Although the French Revolution, with its blood and thunder, and its vainglorious Napoleonic sequel, captured the world's imagination, a far more important revolution was taking place in Britain. This was in four parts. First came the Industrial Revolution, which reached its peak in the 1780s when Britain became the first country in the world to attain self-sustaining economic growth. Second came the romantic revolution in poetry, which can be precisely dated to 1797, when Wordsworth and Coleridge put together, in Nether Stowey, their Lyrical Ballads, published the following year in Bristol. Third came a new scientific revolution - not the first, for that took place in the Age of Newton, but the second. This can be dated to October 1798, when the young Cornish empiric Humphry Davy became Superintendent of the Pneumatic Medical Institution in Bristol, the first treatment centre to practise what we would call chemotherapy. Both the literary and scientific revolutions were intensified by their personal interconnections, and we might call this a fourth revolution: the meeting of poetry and natural philosophy.
This last is the central theme of Richard Holmes's long, rich and excellent book. I first came across this fusion when I was writing my Birth of the Modern: 1815-1830, and I am glad Holmes, the author of the best biographies of Shelley and Coleridge, has taken up the theme and orchestrated it. He deals not merely with the Bristol events, but the work of the German immigrant William Herschel in building telescopes and discovering the planet Uranus; with the subject of vitalism and electricity, which produced Mary Shelley's Frankenstein; with the work of Mungo Park in exploring Africa; with the experience of ballooning, and many other topics. There is hardly a paragraph of this 500-page book which does not contain something fascinating, and new, to most readers.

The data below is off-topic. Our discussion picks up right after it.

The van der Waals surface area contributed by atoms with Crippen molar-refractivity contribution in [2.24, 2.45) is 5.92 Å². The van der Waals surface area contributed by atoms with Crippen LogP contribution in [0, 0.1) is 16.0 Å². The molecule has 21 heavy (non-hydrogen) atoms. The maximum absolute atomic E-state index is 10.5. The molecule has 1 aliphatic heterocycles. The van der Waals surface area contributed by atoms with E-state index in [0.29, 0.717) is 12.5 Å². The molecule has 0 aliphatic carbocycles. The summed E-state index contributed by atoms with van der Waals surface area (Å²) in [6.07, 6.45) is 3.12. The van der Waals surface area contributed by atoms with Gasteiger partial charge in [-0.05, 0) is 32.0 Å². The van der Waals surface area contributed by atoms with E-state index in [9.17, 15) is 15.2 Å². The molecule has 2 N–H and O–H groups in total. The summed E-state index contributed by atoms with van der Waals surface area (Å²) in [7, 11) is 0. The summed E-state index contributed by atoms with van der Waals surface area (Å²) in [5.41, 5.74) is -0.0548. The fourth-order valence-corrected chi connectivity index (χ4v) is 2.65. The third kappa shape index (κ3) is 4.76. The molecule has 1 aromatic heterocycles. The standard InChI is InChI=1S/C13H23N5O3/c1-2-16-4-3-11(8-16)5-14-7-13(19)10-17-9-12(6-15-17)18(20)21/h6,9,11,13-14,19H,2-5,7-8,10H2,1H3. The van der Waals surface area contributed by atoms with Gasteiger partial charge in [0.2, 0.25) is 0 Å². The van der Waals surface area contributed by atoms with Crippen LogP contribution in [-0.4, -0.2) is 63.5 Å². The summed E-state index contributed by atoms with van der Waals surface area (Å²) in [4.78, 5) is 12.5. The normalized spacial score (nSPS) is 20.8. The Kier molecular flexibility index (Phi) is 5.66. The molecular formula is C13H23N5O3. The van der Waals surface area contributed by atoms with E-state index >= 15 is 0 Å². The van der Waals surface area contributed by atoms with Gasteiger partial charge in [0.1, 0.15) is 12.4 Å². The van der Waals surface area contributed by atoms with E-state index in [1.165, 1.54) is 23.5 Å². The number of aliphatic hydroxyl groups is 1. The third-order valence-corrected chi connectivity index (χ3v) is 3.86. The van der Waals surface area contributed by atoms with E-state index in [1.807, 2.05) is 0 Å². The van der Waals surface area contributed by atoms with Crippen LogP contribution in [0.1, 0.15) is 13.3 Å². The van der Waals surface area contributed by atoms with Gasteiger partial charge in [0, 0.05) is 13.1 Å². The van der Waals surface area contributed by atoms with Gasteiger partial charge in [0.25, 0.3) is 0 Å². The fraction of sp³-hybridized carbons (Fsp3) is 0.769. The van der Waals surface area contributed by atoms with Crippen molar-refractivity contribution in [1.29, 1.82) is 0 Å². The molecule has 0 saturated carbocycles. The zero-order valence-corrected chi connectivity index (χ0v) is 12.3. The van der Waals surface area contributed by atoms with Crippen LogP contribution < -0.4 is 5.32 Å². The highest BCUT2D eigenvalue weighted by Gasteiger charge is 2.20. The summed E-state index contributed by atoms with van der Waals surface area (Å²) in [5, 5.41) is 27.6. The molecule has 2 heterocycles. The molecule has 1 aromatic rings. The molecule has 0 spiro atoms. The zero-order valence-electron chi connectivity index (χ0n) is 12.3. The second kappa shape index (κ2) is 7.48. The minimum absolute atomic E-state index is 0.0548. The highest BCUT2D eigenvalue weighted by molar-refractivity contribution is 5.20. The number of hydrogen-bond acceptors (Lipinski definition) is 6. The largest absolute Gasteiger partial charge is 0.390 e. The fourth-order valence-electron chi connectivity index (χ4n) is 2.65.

Bristol was the centre, for there the publisher of the Lyrical Ballads, Joseph Cottle, had his business and helped to finance the Pneumatic Institute, whose moving spirit was Dr Thomas Beddoes. Bristol was also where the handsome Fricker sisters lived, one of whom married the poet Robert Southey, who bullied his friend Coleridge into marrying another. Both Coleridge and Southey were inspired by Davy's experiments with gasses when he took over the Institute. Davy was a poet - he wrote verse, often of high quality, virtually all his life - and he used gasses, especially nitrous oxide, to produce imaginative spasms and hallucinations, though his prime purpose was the conquest of TB, then a universal scourge, especially among the young. He also used nitrous oxide as an anaesthetic, to permit more adventurous surgery. His day-by-day accounts of experiments, and the reactions of patients, are fascinating, and Holmes makes extensive use of them. But Southey left his own account of "laughing gas". He wrote to his brother: